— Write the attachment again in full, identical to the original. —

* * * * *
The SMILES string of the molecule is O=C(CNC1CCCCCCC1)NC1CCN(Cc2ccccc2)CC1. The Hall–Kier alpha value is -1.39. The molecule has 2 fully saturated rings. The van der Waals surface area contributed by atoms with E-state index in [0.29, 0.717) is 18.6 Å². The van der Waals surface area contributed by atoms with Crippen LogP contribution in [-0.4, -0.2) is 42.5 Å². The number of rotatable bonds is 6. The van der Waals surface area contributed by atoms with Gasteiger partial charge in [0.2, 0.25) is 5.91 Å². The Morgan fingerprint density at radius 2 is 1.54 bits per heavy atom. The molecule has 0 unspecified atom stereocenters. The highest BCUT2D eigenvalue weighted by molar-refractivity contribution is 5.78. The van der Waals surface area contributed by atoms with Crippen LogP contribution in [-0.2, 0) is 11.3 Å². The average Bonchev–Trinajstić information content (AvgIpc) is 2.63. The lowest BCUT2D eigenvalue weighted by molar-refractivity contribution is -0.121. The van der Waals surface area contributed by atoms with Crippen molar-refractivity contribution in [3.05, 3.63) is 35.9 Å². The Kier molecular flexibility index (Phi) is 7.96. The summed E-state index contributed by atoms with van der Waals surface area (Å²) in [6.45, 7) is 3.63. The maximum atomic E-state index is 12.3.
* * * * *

The SMILES string of the molecule is O=C(CNC1CCCCCCC1)NC1CCN(Cc2ccccc2)CC1. The Hall–Kier alpha value is -1.39. The molecule has 2 fully saturated rings. The van der Waals surface area contributed by atoms with E-state index in [0.29, 0.717) is 18.6 Å². The van der Waals surface area contributed by atoms with Crippen LogP contribution in [-0.4, -0.2) is 42.5 Å². The number of rotatable bonds is 6. The van der Waals surface area contributed by atoms with Gasteiger partial charge in [0.2, 0.25) is 5.91 Å². The Morgan fingerprint density at radius 2 is 1.54 bits per heavy atom. The molecule has 0 unspecified atom stereocenters. The highest BCUT2D eigenvalue weighted by molar-refractivity contribution is 5.78. The van der Waals surface area contributed by atoms with Crippen LogP contribution in [-0.2, 0) is 11.3 Å². The average Bonchev–Trinajstić information content (AvgIpc) is 2.63. The lowest BCUT2D eigenvalue weighted by molar-refractivity contribution is -0.121. The van der Waals surface area contributed by atoms with Crippen molar-refractivity contribution in [3.05, 3.63) is 35.9 Å². The Kier molecular flexibility index (Phi) is 7.96. The summed E-state index contributed by atoms with van der Waals surface area (Å²) in [6.45, 7) is 3.63. The maximum atomic E-state index is 12.3.